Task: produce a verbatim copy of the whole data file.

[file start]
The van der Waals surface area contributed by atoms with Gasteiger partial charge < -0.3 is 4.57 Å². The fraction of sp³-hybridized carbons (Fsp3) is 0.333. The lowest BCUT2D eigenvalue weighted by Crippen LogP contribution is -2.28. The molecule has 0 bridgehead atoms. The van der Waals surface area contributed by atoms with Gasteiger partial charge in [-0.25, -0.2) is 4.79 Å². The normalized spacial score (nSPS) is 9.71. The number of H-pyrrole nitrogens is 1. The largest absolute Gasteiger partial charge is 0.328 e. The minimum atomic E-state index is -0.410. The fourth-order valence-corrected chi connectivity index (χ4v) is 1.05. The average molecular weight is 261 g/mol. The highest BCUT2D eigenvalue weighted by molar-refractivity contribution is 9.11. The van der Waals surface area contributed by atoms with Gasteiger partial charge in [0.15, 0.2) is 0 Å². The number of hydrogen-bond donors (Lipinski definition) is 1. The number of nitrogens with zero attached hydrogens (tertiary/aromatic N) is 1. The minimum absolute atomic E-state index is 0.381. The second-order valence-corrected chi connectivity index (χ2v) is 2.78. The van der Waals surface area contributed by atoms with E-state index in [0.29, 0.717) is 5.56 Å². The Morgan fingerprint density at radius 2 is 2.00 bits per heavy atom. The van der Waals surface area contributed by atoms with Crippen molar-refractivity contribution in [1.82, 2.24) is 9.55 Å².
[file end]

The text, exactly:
The van der Waals surface area contributed by atoms with Gasteiger partial charge < -0.3 is 4.57 Å². The fraction of sp³-hybridized carbons (Fsp3) is 0.333. The lowest BCUT2D eigenvalue weighted by Crippen LogP contribution is -2.28. The molecule has 0 bridgehead atoms. The van der Waals surface area contributed by atoms with Gasteiger partial charge in [-0.25, -0.2) is 4.79 Å². The normalized spacial score (nSPS) is 9.71. The number of H-pyrrole nitrogens is 1. The largest absolute Gasteiger partial charge is 0.328 e. The minimum atomic E-state index is -0.410. The fourth-order valence-corrected chi connectivity index (χ4v) is 1.05. The average molecular weight is 261 g/mol. The highest BCUT2D eigenvalue weighted by molar-refractivity contribution is 9.11. The van der Waals surface area contributed by atoms with Gasteiger partial charge in [0.15, 0.2) is 0 Å². The number of hydrogen-bond donors (Lipinski definition) is 1. The number of nitrogens with zero attached hydrogens (tertiary/aromatic N) is 1. The minimum absolute atomic E-state index is 0.381. The second-order valence-corrected chi connectivity index (χ2v) is 2.78. The van der Waals surface area contributed by atoms with E-state index in [0.29, 0.717) is 5.56 Å². The Morgan fingerprint density at radius 2 is 2.00 bits per heavy atom. The van der Waals surface area contributed by atoms with Crippen molar-refractivity contribution in [1.82, 2.24) is 9.55 Å².